Green politics.

Such difficulties underscore the importance of bilateral agreements between the United States and China, says Lewis. "The cooperation on clean energy is much less politicized than the multilateral discussions," she says. "It's really in both the U.S.'s and China's interests." Sandalow agrees: "Copenhagen was a negotiation, and these big multilateral negotiations can be difficult. But that's just one forum for making progress on these issues."

Of course, even green energy cooperation is political. Controversy erupted last year when the developer of a wind farm in Texas sought $450 million in federal stimulus money to help buy wind turbines from a Chinese manufacturer rather than an American one. After the criticism, the Chinese company announced it would build a turbine plant in the United States. As cooperation and trade between the two countries expand, those sorts of conflicts have the potential to increase. "These are the two biggest emitters in the world, but they're also in a race to capture the huge new growth industry of clean energy," says Rachel Cleetus, a climate economist at the Union of Concerned Scientists.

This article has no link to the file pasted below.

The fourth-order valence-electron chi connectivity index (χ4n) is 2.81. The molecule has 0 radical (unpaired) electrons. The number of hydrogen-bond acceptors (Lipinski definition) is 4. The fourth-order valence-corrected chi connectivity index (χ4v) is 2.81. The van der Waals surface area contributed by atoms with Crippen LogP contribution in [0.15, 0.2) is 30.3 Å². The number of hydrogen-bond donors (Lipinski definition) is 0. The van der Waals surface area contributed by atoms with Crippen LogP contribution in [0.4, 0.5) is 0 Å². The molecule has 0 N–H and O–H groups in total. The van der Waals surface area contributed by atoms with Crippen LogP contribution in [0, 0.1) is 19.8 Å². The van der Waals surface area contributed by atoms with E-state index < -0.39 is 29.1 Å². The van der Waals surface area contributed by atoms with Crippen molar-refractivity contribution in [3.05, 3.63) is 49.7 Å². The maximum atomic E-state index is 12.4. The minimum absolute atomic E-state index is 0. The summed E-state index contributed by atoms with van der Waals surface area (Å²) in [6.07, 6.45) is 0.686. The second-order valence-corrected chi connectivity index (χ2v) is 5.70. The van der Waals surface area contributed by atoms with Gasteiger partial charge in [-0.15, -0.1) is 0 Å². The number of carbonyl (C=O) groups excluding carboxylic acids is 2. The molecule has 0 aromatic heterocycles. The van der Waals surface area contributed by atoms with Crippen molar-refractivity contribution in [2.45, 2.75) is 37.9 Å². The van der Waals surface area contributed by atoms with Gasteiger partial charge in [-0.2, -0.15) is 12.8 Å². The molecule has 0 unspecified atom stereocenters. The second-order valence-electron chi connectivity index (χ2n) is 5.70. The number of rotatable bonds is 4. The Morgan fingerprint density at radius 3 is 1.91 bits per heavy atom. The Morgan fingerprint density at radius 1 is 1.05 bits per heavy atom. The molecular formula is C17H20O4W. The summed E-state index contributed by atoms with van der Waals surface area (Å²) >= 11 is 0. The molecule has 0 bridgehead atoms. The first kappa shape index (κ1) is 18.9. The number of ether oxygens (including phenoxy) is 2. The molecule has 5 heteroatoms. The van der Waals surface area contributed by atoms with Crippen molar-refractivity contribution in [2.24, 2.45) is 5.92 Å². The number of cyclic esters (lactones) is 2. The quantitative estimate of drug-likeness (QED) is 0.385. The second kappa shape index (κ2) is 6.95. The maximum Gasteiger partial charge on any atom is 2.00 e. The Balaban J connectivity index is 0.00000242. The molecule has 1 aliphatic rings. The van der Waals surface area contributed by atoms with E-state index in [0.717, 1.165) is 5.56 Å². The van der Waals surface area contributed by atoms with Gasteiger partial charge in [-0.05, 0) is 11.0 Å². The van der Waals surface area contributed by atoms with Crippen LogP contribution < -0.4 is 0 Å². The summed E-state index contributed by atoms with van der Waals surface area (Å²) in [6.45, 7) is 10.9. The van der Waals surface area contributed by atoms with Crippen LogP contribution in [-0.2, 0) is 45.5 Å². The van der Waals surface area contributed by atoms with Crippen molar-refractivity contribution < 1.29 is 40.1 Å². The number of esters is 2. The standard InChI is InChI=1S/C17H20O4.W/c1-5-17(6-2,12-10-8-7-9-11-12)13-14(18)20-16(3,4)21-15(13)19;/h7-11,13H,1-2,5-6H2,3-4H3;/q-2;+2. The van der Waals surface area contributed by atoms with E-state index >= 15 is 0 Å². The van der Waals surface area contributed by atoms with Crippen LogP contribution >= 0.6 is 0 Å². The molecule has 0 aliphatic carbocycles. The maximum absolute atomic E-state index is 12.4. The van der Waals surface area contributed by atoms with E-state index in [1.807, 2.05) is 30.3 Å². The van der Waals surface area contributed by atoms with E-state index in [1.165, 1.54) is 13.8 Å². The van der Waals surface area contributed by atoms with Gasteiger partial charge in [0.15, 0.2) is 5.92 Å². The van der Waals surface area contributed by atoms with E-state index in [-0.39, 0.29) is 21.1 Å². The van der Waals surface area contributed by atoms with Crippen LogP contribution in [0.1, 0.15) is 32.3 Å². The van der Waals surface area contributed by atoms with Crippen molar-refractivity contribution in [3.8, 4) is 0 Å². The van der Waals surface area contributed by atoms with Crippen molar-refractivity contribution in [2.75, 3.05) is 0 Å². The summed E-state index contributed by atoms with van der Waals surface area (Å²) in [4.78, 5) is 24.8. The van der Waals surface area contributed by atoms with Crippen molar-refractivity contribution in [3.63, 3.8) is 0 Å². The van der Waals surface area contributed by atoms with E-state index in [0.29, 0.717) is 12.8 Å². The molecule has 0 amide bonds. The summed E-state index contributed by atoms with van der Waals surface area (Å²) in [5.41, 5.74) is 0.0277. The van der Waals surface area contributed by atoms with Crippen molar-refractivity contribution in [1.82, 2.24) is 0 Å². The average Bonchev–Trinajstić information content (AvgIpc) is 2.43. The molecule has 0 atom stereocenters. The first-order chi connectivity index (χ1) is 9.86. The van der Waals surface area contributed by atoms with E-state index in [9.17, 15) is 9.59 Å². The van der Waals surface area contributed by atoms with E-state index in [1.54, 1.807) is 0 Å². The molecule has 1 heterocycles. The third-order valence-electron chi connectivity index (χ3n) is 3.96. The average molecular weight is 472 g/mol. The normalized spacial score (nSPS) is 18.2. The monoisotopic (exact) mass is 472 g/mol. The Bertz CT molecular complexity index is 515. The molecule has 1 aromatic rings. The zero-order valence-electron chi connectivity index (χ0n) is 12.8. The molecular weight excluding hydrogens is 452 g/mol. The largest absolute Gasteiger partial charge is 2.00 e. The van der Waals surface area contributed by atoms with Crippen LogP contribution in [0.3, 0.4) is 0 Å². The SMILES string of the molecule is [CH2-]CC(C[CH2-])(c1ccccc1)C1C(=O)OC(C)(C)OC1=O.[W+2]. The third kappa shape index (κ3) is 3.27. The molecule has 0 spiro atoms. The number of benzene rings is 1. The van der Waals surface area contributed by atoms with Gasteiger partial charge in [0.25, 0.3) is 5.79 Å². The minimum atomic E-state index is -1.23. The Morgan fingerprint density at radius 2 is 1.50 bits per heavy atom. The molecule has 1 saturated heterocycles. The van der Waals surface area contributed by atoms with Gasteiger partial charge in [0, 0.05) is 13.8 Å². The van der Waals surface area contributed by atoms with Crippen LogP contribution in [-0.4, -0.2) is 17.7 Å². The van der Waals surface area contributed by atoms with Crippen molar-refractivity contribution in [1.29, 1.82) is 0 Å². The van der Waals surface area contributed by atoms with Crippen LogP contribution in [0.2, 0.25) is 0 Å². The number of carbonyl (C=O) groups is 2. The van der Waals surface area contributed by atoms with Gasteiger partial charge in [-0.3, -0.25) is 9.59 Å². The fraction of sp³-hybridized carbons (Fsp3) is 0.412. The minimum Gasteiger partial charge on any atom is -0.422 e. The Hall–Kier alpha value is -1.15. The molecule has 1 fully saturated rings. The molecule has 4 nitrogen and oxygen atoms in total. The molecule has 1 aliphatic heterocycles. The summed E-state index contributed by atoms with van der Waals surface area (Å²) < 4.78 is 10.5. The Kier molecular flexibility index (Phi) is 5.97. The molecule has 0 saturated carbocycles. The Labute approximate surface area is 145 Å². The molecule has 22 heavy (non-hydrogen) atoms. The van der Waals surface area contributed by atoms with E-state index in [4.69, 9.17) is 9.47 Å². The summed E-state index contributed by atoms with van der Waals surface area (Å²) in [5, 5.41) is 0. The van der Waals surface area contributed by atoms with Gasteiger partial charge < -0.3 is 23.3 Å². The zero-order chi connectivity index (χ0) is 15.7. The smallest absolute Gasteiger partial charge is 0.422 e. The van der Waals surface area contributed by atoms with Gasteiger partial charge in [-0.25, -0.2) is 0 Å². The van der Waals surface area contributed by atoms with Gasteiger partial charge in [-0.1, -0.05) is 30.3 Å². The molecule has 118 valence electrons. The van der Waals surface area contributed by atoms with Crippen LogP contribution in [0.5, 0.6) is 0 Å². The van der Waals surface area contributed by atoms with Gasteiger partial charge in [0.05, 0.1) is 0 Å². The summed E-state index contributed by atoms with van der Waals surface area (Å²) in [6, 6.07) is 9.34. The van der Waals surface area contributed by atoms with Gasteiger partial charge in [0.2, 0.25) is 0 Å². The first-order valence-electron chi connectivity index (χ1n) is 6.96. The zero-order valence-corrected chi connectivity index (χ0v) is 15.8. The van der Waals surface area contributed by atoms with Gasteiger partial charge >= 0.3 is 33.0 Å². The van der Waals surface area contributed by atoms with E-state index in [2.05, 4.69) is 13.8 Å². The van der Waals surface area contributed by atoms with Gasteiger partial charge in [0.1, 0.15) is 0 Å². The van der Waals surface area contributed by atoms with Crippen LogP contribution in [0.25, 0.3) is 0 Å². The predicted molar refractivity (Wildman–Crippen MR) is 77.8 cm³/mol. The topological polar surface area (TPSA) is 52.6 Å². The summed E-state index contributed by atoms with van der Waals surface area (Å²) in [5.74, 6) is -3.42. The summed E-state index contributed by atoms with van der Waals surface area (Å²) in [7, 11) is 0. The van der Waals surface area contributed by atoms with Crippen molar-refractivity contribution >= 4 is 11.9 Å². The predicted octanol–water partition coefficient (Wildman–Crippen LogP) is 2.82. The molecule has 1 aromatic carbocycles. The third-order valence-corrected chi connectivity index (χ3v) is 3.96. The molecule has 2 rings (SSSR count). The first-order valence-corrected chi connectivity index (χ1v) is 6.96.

But working together in the research and development stages, as envisioned in the recently announced projects, would allow scientists from the two countries to advance the technology before it gets to the stage of commercial competition, Cleetus adds. That would give companies from both countries a leg up in the world market -- and could help save the planet in the process.






Environment - Side by Side in Need for Green Growth: China and America try cooperation | Joshua Kucera